About this Research Topic
You can find the companion volume here: Communicating Breastfeeding Benefits and Supporting New Mothers’ Wellbeing
While breastfeeding appears to be primarily an embodied, physical, biological act, a comprehensive study on breastfeeding needs to consider women’s experience around the world from a behavioral, social, cultural and anthropological perspective. Women have different breastfeeding journeys due to their geographical location, the social, financial, medical and health care support they receive, and the cultural and educational context of their situations. Commercial interests play a part in the promotion of particular approaches to infant feeding and there have been different trends to breastfeeding across time and place.
In promoting breastfeeding as the best option for infants, contemporary culture often equates good mothering with breastfeeding but is there in place an effective, well-financed system in place for the emotional and physical support of new mothers who are breastfeeding?
To celebrate UN breastfeeding week and raise awareness of new mothers’ well being, Frontiers is launching a new series to gather multi disciplinary insights into women’s international experiences of breastfeeding in a world in which there are stark divisions in the choices available to women in the global south and the global north. In order to address these questions in a cross-disciplinary way, we welcome submissions from the fields of sociology, gender studies, social policy, social psychology, education, media and communication.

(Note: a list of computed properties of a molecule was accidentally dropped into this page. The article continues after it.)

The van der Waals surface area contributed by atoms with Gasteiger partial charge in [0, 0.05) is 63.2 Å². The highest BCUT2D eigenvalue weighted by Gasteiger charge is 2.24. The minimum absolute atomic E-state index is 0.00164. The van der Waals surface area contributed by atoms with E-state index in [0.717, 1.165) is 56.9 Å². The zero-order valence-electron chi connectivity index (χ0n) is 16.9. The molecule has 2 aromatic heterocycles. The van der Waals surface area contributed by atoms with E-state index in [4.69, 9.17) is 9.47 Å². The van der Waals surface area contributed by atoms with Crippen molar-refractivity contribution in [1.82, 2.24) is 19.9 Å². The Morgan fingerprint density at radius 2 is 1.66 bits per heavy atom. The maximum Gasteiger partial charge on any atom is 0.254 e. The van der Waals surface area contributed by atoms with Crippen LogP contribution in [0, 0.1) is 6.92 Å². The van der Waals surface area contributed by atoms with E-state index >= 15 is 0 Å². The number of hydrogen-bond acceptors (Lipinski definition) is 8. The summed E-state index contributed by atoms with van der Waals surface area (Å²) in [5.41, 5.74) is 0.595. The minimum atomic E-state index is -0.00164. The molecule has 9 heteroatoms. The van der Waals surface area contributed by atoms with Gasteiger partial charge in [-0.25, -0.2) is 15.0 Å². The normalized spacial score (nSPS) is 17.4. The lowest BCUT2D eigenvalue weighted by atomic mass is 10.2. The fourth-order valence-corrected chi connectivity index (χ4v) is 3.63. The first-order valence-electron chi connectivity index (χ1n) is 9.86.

Topics we would like to explore include:
-Breastfeeding Support from international societies: is the narrative used to promote breastfeeding inclusive and able to resonate through different cultures and societies?
- Social institutions’ support to breastfeeding mothers: international perspectives: maternity leave duration and regulation, support of breastfeeding in different workplaces,
- Nursing in public debates and the tensions between official policy promotion of breastfeeding and the lived experience of those who attempt to feed their babies in difficult circumstances in which hostile, often misogynist discourses circulate
- Variations in breastfeeding experiences due to class and culture across the globe
- Pressure to breastfeed: why breast is best could become an alienating mantra for early-mothers. Who decides and how are women’s decisions received, validated and supported?
- The role of personal experience and the emotional insecurities, which also influence and shape feeding practice and outcomes. Why is breastfeeding situated within a discourse of success and failure? What factors shape mothers’ experience?
Important Note: All contributions to this Research Topic must be within the scope of the section and journal to which they are submitted, as defined in their mission statements. Frontiers reserves the right to guide an out-of-scope manuscript to a more suitable section or journal at any stage of peer review.